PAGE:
[bold] It's coming from three very different sources. And it's extremely hard to combat online. [/bold]
In the first weeks of 2019, French authorities discovered 96 tombs desecrated in a Jewish cemetery in eastern France, the word “juden” scrawled across a bagel shop in Paris, and swastikas marring a street portrait of former government official and Auschwitz survivor, Simone Veil. On February 16 in Paris, a group of protestors in the Yellow Vest (“gilets jaunes”) movement cornered local Jewish intellectual, Alain Finkielkraut. “Dirty Zionist, you’re going to die!” they yelled, along with “Go home to Israel!” and “France is ours!”
Last year, France saw a 74 percent jump in anti-Semitic incidents. A survey from the European Union, released in December, found that a staggering 95 percent of French Jews saw anti-Semitism as either a fairly significant or a very big problem (more than any other country in the E.U.).
Within days of the Finkielkraut harassment, President Emmanuel Macron proposed a controversial new strategy to fight anti-Semitism, including broadening its legal definition, dissolving several far-right groups, and putting his support behind a law that would punish online hate speech with fines of up to several million euros.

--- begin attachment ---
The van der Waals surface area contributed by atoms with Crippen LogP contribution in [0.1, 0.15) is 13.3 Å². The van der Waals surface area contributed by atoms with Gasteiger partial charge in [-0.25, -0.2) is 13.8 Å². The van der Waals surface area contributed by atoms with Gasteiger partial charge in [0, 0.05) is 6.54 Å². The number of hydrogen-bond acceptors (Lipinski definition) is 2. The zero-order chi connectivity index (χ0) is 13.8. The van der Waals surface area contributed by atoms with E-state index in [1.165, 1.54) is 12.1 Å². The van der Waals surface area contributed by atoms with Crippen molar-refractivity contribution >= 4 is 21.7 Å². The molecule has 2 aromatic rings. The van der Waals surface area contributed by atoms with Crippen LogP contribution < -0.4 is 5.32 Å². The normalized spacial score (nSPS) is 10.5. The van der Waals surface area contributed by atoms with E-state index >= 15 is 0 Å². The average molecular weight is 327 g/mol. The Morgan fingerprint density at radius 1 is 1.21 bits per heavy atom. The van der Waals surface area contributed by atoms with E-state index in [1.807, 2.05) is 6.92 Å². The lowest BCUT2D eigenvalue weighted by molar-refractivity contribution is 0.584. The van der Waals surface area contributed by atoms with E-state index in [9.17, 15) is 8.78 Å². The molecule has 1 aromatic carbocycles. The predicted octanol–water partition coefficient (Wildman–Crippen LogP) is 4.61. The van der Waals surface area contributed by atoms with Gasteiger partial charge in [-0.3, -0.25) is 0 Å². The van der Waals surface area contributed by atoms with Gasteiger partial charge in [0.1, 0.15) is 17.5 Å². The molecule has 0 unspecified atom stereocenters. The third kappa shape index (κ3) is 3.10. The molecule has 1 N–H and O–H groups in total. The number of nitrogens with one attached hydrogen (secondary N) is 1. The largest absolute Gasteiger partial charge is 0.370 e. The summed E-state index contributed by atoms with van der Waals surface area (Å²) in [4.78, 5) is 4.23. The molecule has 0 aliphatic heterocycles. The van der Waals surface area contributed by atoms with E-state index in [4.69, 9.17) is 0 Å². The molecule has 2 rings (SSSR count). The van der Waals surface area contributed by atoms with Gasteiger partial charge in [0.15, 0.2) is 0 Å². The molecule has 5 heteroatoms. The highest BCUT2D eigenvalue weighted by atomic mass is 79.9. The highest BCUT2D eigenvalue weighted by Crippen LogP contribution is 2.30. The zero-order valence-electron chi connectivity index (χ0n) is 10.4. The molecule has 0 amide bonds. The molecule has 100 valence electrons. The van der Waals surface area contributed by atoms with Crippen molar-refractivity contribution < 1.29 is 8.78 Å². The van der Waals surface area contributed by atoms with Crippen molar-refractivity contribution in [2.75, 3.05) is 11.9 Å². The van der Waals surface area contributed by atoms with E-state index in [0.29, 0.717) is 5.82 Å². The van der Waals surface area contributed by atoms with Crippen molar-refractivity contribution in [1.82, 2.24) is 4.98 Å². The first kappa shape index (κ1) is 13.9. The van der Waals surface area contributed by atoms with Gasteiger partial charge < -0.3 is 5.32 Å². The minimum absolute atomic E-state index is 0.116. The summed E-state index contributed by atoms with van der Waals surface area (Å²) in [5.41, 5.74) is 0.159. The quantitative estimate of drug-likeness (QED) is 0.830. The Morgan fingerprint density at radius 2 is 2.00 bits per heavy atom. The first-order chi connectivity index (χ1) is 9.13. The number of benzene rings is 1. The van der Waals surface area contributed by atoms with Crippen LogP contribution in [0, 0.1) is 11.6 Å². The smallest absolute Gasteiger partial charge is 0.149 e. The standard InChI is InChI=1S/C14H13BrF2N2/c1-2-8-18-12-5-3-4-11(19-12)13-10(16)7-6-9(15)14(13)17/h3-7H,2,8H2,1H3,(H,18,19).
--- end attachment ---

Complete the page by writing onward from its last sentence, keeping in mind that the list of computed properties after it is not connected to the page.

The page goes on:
France has the largest Jewish population in Europe and the third largest in the world. Anti-Semitism in the country springs not only from fringe online groups but also from a long history of Jewish persecution and a contemporary anti-establishment surge. [bold]Today, Jewish historians and advocacy groups say, the far-left, the far-right, and radical Muslims—groups with few shared interests, historically—are finding common ground in anti-Semitism[/bold] and the gilets jaunes. And as they do so, the language of anti-Semitism is shifting, making it particularly hard to track and filter as new laws would demand.
“It’s old wine in new bottles,” said Deborah Lipstadt, a professor of Jewish history who famously won a legal battle against Holocaust denial in the 1990s. “It’s the same anti-Semitism but it morphs into different forms, different expressions, different manifestations.” /1